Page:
“The resulting article thoroughly covered the situation,” Klecko says. “The report helped to validate the price increases we've had to pass on to clients. Instead of personally contacting each account, I sent the article with the price increases to them. We didn't receive one complaint.”
Lynn Shurman of Cold Spring Bakery, Cold Spring, Minn., has sought to educate employees as well as customers. As a matter of practice, each employee pay envelope once a month contains a note regarding the bakery's operations. “The latest notes have explained the higher operational costs and increased retail prices to all employees because we want to ensure they understand what's happening,” Shurman explains.
U.S. Department of Agriculture and other crop forecasts suggest that prices for major bakery ingredients have topped but that they will remain volatile and at high levels as the United States and other producing nations seek to rebuild stocks. Further, the U.N. Food and Agriculture Organization and the Organization for Economic Cooperation and Development in a joint report said they do not expect the current price levels to last.
But, the average of most agricultural commodity prices during the next 10 years will still exceed the average of the previous decade by 10 to 50 percent, depending on the commodity, the report states. Compared with the previous decade, wheat and feed grains prices will rise 40 to 60 percent, vegetable oils more than 80 percent.
“The days of cheap commodities are over,” Gardner notes. “Long term, we'll never see commodities prices as inexpensive as they have been during the last decade just because of the world situation. The mid $20 per hundredweight could become the new benchmark for flour; and that assumes good crop years.”
He adds that commodity prices likely will fluctuate at the same time, rather than move individually. “The price of oil didn't affect grain prices; now it does,” he says.
Shurman and McArthur say they see little relief in higher ingredient costs until Congress establishes an energy policy that focuses more on food and less on fuel.
Bakery operators and distributors say higher operating costs and ingredient price volatility are setting up a scenario for a shake out of sorts in the industry.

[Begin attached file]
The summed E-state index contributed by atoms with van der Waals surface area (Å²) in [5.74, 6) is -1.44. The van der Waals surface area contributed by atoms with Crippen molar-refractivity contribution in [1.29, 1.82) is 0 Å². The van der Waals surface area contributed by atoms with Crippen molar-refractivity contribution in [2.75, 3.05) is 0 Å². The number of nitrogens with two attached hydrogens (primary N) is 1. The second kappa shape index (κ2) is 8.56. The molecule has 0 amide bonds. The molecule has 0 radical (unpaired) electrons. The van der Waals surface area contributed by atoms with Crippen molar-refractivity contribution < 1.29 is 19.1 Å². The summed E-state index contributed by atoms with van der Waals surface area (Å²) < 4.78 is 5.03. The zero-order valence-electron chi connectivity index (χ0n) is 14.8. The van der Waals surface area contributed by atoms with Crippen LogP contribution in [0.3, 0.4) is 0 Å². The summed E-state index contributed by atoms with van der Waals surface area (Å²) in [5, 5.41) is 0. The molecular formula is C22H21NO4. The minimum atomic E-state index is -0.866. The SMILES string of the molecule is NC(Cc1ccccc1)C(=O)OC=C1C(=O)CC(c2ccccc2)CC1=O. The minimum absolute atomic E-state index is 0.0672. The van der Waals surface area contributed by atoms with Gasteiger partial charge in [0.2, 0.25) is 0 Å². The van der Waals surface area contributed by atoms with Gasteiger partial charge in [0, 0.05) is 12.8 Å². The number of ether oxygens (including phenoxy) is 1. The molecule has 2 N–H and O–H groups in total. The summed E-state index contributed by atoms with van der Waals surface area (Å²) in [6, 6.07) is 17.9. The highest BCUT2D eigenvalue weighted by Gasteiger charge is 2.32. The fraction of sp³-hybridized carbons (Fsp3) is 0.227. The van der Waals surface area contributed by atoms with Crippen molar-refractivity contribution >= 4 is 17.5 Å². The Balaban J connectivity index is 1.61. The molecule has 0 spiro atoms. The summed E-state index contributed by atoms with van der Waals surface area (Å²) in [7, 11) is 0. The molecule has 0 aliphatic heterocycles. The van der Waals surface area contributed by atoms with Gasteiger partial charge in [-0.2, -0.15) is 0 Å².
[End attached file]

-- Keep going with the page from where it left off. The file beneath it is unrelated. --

Compared with their fathers and grandfathers, “bakers and distributors today are more in tune with what it takes to run their businesses. They are more educated,” observes an East Coast bakery distributor who asked not to be identified.
“Still, some distributors will go out of business,” he continues. “This won't happen quickly but over the next couple of years. The same thing will happen to marginal bakeries that lack staying power.
“They're paying their bills and running down inventories, but they're tapping their credit lines or using credit cards to get by. The closures will begin when their accountants say they lost money in 2008 or when a distributor refuses to ship ingredients.”
Bakery operators must understand that the business climate is completely different, and that they cannot continue to do business the same way as in the past, McArthur says.
“They must accurately determine how much money they're making and establish a profit level necessary to support a decent living,” he counsels, “and then decide what to do to achieve it. Move the store? Change from retail to wholesale? Wholesale to retail? Open another store?”
Distributors and their bakery operator customers are an adaptable lot, able to adjust quickly to changing conditions. The last nine months have tested them, and they have survived. Yet, challenges remain.
The successful operators will be those who continue to do what they have always done: offer customers the products and services they want, produce the best possible product quality and price the products to return a fair profit.